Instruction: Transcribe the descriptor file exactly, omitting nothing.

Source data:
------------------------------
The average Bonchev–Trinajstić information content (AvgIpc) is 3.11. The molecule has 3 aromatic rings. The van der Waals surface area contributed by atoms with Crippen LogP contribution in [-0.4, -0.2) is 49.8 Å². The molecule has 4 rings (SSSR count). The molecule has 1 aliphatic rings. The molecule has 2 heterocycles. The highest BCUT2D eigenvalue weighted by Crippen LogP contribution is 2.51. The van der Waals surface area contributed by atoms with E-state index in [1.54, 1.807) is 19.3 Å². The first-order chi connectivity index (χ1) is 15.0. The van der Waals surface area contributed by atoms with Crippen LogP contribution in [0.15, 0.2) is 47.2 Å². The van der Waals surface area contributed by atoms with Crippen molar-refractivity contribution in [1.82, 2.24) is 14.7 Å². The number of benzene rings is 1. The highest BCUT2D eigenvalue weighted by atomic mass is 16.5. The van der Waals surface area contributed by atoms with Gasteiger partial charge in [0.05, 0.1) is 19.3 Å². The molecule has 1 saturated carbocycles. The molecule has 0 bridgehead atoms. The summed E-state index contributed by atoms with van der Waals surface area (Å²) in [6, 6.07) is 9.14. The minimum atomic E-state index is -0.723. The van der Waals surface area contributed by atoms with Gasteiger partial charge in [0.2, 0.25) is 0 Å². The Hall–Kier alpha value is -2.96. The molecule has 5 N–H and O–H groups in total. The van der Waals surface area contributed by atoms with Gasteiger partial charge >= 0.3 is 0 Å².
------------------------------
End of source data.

The average Bonchev–Trinajstić information content (AvgIpc) is 3.11. The molecule has 3 aromatic rings. The van der Waals surface area contributed by atoms with Crippen LogP contribution in [-0.4, -0.2) is 49.8 Å². The molecule has 4 rings (SSSR count). The molecule has 1 aliphatic rings. The molecule has 2 heterocycles. The highest BCUT2D eigenvalue weighted by Crippen LogP contribution is 2.51. The van der Waals surface area contributed by atoms with E-state index in [1.54, 1.807) is 19.3 Å². The first-order chi connectivity index (χ1) is 15.0. The van der Waals surface area contributed by atoms with Crippen LogP contribution in [0.15, 0.2) is 47.2 Å². The van der Waals surface area contributed by atoms with Crippen molar-refractivity contribution in [1.82, 2.24) is 14.7 Å². The number of benzene rings is 1. The highest BCUT2D eigenvalue weighted by atomic mass is 16.5. The van der Waals surface area contributed by atoms with Gasteiger partial charge in [0.05, 0.1) is 19.3 Å². The molecule has 1 saturated carbocycles. The molecule has 0 bridgehead atoms. The summed E-state index contributed by atoms with van der Waals surface area (Å²) in [6, 6.07) is 9.14. The minimum atomic E-state index is -0.723. The van der Waals surface area contributed by atoms with Gasteiger partial charge in [0.2, 0.25) is 0 Å². The Hall–Kier alpha value is -2.96. The molecule has 5 N–H and O–H groups in total. The van der Waals surface area contributed by atoms with Gasteiger partial charge >= 0.3 is 0 Å².